In the business classic Good to Great: Why Some Companies Make the Leap … and Others Don’t, Jim Collins describes the “level 5 leader” as a frequently colorless public figure, yet one focused on many of the social mechanisms of an organization. His analysis shows the drawbacks of a heroic leader, including the obvious fact that an organization dependent on one person for its success gets in trouble when that person leaves, retires or dies. Great leaders, says Collins, live more often out of the public view but build behavior-based values like “facing the bad news” and a “culture of discipline” into their organizations’ DNA.
Great leaders set a purpose and vision for a company by the goals they establish, the values they promote and the destination they describe. Then they empower the organization to build culture itself, guided by their vision. They hire people who will promote and demonstrate the right cultural values. They build and promote a social architecture that supports the culture they want.
Social architecture is to culture what a foundation, beams and joists are to a building. Social architecture is found in a thousand small behaviors: communication, traditions, authority, privileges and “ways of doing things.” Social architecture is useful because no manager can be everywhere, on every phone call, standing beside every employee whenever they’re doing anything.
Three components of social architecture deserve special mention here: shared values, employee engagement and united execution create a high-performance culture. Social recognition is the link connecting all three.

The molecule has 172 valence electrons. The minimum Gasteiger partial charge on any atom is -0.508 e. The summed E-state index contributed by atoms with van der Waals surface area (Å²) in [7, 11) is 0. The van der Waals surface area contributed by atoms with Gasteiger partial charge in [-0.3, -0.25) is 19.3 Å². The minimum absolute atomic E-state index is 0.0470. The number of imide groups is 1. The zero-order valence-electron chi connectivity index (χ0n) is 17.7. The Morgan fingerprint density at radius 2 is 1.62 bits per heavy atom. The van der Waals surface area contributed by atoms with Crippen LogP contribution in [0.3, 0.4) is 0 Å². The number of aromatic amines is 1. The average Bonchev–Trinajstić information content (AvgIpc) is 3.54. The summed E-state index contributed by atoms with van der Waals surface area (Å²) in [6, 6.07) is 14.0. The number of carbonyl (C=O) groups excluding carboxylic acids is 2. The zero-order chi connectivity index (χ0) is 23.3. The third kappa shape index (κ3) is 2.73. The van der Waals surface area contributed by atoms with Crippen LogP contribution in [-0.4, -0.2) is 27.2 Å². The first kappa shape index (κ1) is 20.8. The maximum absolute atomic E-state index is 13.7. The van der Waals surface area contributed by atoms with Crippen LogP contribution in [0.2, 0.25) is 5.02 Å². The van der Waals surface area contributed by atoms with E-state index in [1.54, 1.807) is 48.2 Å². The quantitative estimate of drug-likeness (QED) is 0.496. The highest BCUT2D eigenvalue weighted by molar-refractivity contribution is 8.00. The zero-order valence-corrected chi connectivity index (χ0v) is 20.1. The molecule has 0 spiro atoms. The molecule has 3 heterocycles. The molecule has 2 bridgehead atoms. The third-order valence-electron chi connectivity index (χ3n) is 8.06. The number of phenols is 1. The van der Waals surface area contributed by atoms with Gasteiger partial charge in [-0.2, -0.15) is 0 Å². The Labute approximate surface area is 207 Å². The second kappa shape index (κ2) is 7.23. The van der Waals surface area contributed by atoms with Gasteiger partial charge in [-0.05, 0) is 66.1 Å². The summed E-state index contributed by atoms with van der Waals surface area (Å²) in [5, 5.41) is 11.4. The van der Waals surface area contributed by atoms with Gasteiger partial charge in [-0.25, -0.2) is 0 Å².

Shared Values: Management teams spend countless hours concisely defining their company’s values into a cultural vision that inspires employees to achieve strategic goals. Ideally, values should also differentiate a company from its competitors.
Unity matters. For a company’s values to have an impact on employee behavior and performance, they must be understood in the same way by all employees regardless of position, division, geographic location or tenure with the company. The company’s unique value set needs to be promoted, rewarded and propagated. Shared values are taught, retaught and honored when recognition draws attention to specific behaviors tied to a company value.
Engagement and Social Architecture: An engaged employee is a cornerstone of social architecture. If a spirit of innovation is a core cultural value, for example, then any time an employee suggests a new way of doing things, or a creative idea for a product or service, he or she is demonstrating that value. That’s engagement — going beyond the letter of the job and promoting one value that makes up company culture. When others recognize, celebrate and appreciate individual acts of innovation, that value is reinforced socially.
United Execution: Ultimately, social architecture’s value is to drive behaviors that support the company’s mission and business goals. This requires united execution, which means that individuals function as a team, supporting each other’s individual activities and goals as well as performing their own. Even if individuals share most company values and cultural beliefs, without united execution they risk error, mistrust and miscommunication.
With united execution, competition for rewards remains rule-bound and fair. People support and encourage each other because they understand that the larger goals they share benefit everyone. Shared values, engaged employees and united execution can be a daily reality with a strong, supportive and inclusive social architecture. The tools that work best for building social architecture are the different forms of recognition